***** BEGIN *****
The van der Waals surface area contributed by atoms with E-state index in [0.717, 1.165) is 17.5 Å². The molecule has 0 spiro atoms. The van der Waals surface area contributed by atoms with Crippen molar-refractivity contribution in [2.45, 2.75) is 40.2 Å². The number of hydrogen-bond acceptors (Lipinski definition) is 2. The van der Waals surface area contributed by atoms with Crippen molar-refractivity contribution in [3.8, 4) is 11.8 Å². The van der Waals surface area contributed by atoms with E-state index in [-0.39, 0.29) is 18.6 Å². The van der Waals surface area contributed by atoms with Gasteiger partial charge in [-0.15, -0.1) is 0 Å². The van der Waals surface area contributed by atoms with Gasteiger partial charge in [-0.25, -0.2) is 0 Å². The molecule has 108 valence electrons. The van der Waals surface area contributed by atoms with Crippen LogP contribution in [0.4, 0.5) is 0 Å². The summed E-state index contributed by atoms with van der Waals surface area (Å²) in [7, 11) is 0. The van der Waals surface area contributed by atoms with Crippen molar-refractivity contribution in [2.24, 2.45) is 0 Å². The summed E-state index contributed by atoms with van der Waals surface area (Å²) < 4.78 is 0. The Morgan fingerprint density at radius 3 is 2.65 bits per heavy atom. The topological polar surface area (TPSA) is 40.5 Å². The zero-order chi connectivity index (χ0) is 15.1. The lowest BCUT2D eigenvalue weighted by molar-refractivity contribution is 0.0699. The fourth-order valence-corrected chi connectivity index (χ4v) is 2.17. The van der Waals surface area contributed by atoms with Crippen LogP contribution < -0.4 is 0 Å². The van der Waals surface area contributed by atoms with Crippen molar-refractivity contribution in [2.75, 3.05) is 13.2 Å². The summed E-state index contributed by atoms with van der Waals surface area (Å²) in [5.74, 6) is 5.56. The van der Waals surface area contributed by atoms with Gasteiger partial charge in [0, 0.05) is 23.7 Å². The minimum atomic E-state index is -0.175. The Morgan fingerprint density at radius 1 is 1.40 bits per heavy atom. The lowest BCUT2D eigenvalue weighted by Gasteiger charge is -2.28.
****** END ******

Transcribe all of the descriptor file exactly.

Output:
The van der Waals surface area contributed by atoms with E-state index in [0.717, 1.165) is 17.5 Å². The molecule has 0 spiro atoms. The van der Waals surface area contributed by atoms with Crippen molar-refractivity contribution in [2.45, 2.75) is 40.2 Å². The number of hydrogen-bond acceptors (Lipinski definition) is 2. The van der Waals surface area contributed by atoms with Crippen molar-refractivity contribution in [3.8, 4) is 11.8 Å². The van der Waals surface area contributed by atoms with E-state index in [-0.39, 0.29) is 18.6 Å². The van der Waals surface area contributed by atoms with Gasteiger partial charge in [-0.15, -0.1) is 0 Å². The van der Waals surface area contributed by atoms with Gasteiger partial charge in [-0.25, -0.2) is 0 Å². The molecule has 108 valence electrons. The van der Waals surface area contributed by atoms with Crippen LogP contribution in [0.4, 0.5) is 0 Å². The summed E-state index contributed by atoms with van der Waals surface area (Å²) in [7, 11) is 0. The van der Waals surface area contributed by atoms with Crippen molar-refractivity contribution in [2.24, 2.45) is 0 Å². The summed E-state index contributed by atoms with van der Waals surface area (Å²) < 4.78 is 0. The Morgan fingerprint density at radius 3 is 2.65 bits per heavy atom. The topological polar surface area (TPSA) is 40.5 Å². The zero-order chi connectivity index (χ0) is 15.1. The lowest BCUT2D eigenvalue weighted by molar-refractivity contribution is 0.0699. The fourth-order valence-corrected chi connectivity index (χ4v) is 2.17. The van der Waals surface area contributed by atoms with Crippen LogP contribution < -0.4 is 0 Å². The van der Waals surface area contributed by atoms with Crippen molar-refractivity contribution in [2.75, 3.05) is 13.2 Å². The summed E-state index contributed by atoms with van der Waals surface area (Å²) in [5.74, 6) is 5.56. The van der Waals surface area contributed by atoms with Gasteiger partial charge in [0, 0.05) is 23.7 Å². The minimum atomic E-state index is -0.175. The Morgan fingerprint density at radius 1 is 1.40 bits per heavy atom. The lowest BCUT2D eigenvalue weighted by Gasteiger charge is -2.28.